Scotch-Irish-L ArchivesArchiver > Scotch-Irish > 2009-09 > 1252436426
Subject: Re: [S-I] Derry Records Strategies
Date: Tue, 8 Sep 2009 19:00:26 +0000 (UTC)
Hi Julie, I'm wondering what you were hoping to find in them? This isn't an idle question.....sometimes we look for what is not likely to be there....like a baptism of our Presbyterian ancestor, born in 1712.
Irish church records are not the greatest. The system was the same that largely worked in Scotland and England. There was a state church. Everyone belonged. Because of that the parish could perform some civil functions. For example, it dispensed charity, its records served as a de factor registration of birth, deaths, and marriages, it processed wills.
The Quakers and the Jews were allowed to keep their own records -- and it was expected they kept good ones. They did. Unfortunately most of our ancestors were neither.
In England you had recusants (Catholics), baptists, etc -- people who distanced themselves from the church, but they were a minority. In Scotland you had larger portions of the population who were 'out' of the established church at varying times. At one point in the early 1800s, up to a third were 'out'. My Scottish ancestors were 'out', with the Free Kirk. It kept good records. They're also generally in the Scottish established church OPRs, but not always. The Free Kirk records often have more information. There were Catholics, Quakers, Episcopaleans, etc, as well. You also had the very poor who could not afford the clothing to go to church. They might not be in the church records but not for religious reasons. However often the law required registering the birth and most complied.
However in Ireland, the majority of the population were Catholic. The only ones who appear in Church of Ireland records were ones who owned land and wanted to retain it. The head of the family might 'conform' to avoid the penal laws. But the majority owned nothing. Dissenting Protestants also are not likely to be in the Established Church records. In some parishes, the only attendee of the vicar's service was his cat and wife. Everyone else was 'out'. So the system didn't work very well at all.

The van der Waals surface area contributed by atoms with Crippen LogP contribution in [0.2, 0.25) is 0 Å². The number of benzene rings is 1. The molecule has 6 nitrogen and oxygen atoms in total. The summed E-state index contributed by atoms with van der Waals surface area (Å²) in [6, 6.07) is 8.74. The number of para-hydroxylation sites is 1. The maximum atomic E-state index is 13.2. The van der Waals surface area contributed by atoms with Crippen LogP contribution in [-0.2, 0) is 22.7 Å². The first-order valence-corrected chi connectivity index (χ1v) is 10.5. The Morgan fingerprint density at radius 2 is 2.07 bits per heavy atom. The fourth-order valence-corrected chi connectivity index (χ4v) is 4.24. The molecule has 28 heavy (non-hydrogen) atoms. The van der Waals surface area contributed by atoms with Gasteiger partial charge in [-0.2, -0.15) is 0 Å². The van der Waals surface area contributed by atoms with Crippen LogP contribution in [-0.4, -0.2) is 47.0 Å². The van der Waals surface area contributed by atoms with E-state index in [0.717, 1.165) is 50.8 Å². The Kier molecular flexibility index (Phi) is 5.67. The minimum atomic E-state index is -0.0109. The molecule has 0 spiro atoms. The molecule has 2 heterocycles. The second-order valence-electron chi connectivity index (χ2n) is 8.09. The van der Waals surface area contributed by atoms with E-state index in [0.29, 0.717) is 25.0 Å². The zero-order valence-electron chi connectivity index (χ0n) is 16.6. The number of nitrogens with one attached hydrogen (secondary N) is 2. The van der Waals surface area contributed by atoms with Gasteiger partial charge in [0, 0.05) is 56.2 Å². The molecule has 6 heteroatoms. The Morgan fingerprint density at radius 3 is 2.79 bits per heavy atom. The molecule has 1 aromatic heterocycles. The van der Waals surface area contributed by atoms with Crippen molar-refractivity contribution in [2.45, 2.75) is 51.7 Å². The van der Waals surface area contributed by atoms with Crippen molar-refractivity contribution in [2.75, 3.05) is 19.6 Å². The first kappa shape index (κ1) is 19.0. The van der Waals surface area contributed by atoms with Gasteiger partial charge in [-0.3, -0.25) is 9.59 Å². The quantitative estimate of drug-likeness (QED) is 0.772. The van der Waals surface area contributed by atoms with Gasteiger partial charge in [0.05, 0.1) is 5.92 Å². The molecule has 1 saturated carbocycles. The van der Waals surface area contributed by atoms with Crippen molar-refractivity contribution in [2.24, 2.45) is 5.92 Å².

However it was often illegal -- on pain of death-- for priests to perform mixed marriages, so these were often done by the local vicar. And Presbyterians with land or who held public office after the passing of the penal laws in the early 1700s, had to show up for communion a number of times of the year or lose. Or perhaps your ancestor was found, a poor orphan, and bundled up and taken to the poor house and baptized by the vicar. In some English parish records I was viewing once, the vicar descended on the parish poorhouse and baptized all the Irish Catholic children there -- over the protests of their mothers.
Because we don't know all about our ancestors (that's why we do family history) and due to the complexity of the church records in Ireland, Irish genealogy classes always tell us to always search these records. At one time, this was a very impossible task -- to search all the Irish records. However now it's a five minute job, for the most part, since the indexes of church records that were made at the county level some years ago are not on line .
However it's not something you do only once. You may try to find your John Smith...then give up. Maybe the county is not on line yet. Or you don't have enough information to tell which one might be him. You might have to recheck when you identify the likely county of origin (you can eliminate the other counties). Or the name of his wife or the year they were married, or the exact year of birth or the name of a parent.